Sunday, August 17, 2008

#49: If. . .


If. . .
Directed by Lindsay Anderson
Written by David Sherwin and John Howlett
Released December 19, 1968 (UK), March 9, 1969 (USA)

"One man can change the world with a bullet in the right place."

Maybe I needed to be British to "get" If..... Or maybe I had to be growing up in the late '60s. Maybe I need a more nuanced understanding of the English class system of the era. Maybe I need to be 10 years older, or more likely 10 years younger.

If.... is a really well made (fine acting, great use of color, great set decoration, a stunningly beautiful transfer that probably looks better than it even did on screen) -- yet not exceptionally good -- movie. It wants to be a satire, but it lacks the sense of humor or storytelling focus to pull off making any type of grand statements. At best, the movie is a revenge fantasy, with an emphasis on fantasy.

The story involves three nonconformist boys, including Malcolm McDowell in his first film role, at a strict-to-the-point-of-fascism private school. Gradually, they are given harsher punishments for their behavior, and make a pact to rebel. As the film progresses, things get more surreal and dreamlike, making it harder to follow and even more difficult to understand if any of this is actually happening, or if this has all become McDowell's daydream.

A key scene which really begins the blurring of reality -- and one of the better scenes in the movie -- involves McDowell's Mick Travis stealing a motorcycle and riding off into a nearby town with a friend. They enter a seemingly abandoned cafe, and McDowell has a bizarre sexually charged (and most likely imagined) moment with the girl running the counter. She appears in later scenes, including the violent finale, possibly to signify that what you're seeing is not really happening.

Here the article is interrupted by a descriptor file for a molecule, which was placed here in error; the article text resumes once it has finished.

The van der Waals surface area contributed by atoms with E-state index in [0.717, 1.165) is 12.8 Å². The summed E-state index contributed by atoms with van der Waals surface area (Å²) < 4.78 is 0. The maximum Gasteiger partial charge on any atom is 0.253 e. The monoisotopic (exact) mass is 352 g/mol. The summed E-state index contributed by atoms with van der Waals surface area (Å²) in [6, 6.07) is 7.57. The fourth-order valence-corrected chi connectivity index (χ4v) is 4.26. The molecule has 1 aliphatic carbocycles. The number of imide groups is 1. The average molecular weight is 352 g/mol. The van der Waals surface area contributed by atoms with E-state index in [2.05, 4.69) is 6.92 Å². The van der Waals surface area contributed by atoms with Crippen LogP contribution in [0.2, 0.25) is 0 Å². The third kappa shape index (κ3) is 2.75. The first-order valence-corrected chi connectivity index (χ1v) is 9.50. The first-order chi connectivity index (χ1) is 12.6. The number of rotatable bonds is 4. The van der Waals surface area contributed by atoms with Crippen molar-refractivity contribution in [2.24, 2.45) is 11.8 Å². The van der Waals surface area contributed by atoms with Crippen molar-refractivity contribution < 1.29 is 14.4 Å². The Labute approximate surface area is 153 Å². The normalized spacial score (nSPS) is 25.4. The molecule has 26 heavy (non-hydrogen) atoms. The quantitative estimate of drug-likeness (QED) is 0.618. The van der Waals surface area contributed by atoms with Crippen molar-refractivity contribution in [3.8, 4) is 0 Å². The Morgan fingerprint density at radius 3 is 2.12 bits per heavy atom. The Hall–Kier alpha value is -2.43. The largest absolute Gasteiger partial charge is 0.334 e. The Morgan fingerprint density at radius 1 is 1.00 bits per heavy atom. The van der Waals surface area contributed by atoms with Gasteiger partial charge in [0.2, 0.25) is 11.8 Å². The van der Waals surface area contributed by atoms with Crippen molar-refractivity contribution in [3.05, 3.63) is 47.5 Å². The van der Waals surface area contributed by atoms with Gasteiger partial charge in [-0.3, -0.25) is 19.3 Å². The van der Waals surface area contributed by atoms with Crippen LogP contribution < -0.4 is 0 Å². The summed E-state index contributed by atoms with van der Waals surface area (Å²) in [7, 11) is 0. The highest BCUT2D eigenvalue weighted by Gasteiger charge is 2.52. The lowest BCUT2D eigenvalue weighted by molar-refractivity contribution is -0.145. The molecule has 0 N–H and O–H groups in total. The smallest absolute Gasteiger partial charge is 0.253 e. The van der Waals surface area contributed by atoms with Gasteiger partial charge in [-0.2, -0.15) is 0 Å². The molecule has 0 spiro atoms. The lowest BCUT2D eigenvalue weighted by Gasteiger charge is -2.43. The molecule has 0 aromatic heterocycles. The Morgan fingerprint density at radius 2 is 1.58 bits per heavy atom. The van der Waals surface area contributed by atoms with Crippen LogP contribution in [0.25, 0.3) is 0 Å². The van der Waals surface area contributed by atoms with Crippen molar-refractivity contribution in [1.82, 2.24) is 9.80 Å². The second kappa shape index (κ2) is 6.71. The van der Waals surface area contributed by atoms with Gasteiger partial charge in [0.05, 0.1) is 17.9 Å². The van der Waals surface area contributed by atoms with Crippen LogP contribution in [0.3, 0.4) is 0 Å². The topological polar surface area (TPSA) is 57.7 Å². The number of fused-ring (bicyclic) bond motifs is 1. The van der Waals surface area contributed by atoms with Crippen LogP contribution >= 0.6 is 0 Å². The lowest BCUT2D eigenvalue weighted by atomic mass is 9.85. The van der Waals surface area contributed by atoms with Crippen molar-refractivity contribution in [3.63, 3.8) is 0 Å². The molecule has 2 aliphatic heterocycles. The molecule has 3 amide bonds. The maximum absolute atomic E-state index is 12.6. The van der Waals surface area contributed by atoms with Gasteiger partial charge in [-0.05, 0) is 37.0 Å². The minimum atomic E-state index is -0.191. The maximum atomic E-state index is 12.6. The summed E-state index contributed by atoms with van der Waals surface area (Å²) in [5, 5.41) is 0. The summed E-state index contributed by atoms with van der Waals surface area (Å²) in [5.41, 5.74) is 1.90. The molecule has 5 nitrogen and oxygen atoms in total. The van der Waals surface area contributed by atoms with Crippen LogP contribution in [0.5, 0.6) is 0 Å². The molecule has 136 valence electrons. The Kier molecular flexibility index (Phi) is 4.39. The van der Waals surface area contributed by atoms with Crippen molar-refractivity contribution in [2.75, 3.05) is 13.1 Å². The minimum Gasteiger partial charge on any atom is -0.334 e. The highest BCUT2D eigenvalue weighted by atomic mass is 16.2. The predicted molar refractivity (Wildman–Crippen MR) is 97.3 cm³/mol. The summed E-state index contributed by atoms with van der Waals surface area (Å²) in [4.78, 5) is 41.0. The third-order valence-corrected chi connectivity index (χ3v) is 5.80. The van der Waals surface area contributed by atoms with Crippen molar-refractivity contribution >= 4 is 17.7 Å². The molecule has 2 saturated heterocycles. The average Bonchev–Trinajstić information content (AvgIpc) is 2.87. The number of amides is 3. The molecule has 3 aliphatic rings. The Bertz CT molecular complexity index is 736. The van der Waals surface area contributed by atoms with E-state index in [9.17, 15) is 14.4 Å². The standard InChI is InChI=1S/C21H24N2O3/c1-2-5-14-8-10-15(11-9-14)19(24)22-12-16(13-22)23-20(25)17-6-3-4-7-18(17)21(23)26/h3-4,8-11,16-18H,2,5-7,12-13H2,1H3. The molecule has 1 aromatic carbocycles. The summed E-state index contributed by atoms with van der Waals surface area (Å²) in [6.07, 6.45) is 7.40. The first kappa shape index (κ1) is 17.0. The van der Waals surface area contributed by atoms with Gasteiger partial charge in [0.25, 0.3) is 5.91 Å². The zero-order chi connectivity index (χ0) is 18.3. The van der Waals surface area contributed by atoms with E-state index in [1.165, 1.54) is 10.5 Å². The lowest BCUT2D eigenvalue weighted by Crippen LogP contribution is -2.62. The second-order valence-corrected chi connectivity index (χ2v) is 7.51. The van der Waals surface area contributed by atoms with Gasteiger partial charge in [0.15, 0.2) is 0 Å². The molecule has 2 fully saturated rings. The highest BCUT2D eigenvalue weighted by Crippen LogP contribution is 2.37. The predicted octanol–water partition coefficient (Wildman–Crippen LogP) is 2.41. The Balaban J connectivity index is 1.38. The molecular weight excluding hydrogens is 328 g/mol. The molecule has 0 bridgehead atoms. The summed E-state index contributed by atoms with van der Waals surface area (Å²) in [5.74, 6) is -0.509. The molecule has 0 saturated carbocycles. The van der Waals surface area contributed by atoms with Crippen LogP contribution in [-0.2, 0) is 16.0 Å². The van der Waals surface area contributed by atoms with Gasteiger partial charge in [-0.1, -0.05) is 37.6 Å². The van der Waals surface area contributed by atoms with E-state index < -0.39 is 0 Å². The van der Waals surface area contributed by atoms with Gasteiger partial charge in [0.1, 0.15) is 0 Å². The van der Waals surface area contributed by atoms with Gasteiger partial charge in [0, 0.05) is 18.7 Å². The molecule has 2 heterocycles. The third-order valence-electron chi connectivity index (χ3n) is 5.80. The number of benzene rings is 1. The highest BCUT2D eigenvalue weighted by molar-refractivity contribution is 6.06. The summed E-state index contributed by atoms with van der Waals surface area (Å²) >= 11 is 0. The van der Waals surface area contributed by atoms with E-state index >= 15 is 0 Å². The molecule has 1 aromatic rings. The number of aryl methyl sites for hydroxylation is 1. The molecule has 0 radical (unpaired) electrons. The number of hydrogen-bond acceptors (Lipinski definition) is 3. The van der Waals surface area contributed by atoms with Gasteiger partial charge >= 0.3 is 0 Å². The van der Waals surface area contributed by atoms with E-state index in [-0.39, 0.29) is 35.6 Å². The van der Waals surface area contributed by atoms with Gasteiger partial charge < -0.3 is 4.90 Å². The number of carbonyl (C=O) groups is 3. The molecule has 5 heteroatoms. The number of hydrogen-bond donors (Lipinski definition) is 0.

Another confusing aspect of the film is use of black and white and color film. There is seemingly no reason for choosing one over the other in different scenes (and listening to the commentary track proves this theory correct). The effect of switching between the two becomes somewhat annoying once you realize there is no modus operandi behind it.

Thinking of the finale, I must admit that I can see how it was controversial, and would be probably even more controversial if used in an American film today. I'm afraid, however, that a massive school shoot-out would not have the same countercultural relevance in our country, but more of an antisocial, deplorably exploitative vibe. But then, we've been shooting our schools up for years.

For more on If. . .:
- Movie information at IMDB and Wikipedia
- Buy the Criterion DVD

The cafe scene from If.... (be forewarned, there is a brief bit of nudity here):


Adam said...

Damn, young Malcolm McDowell looks a hell of a lot like Jeff Tweedy...

Dylan Gaughan said...


If they needed a Tweedy, they need look no further than Patrick Fugit (the kid from "Almost Famous"). I just caught him in something recent (and not very good) and he looked EXACTLY like JT.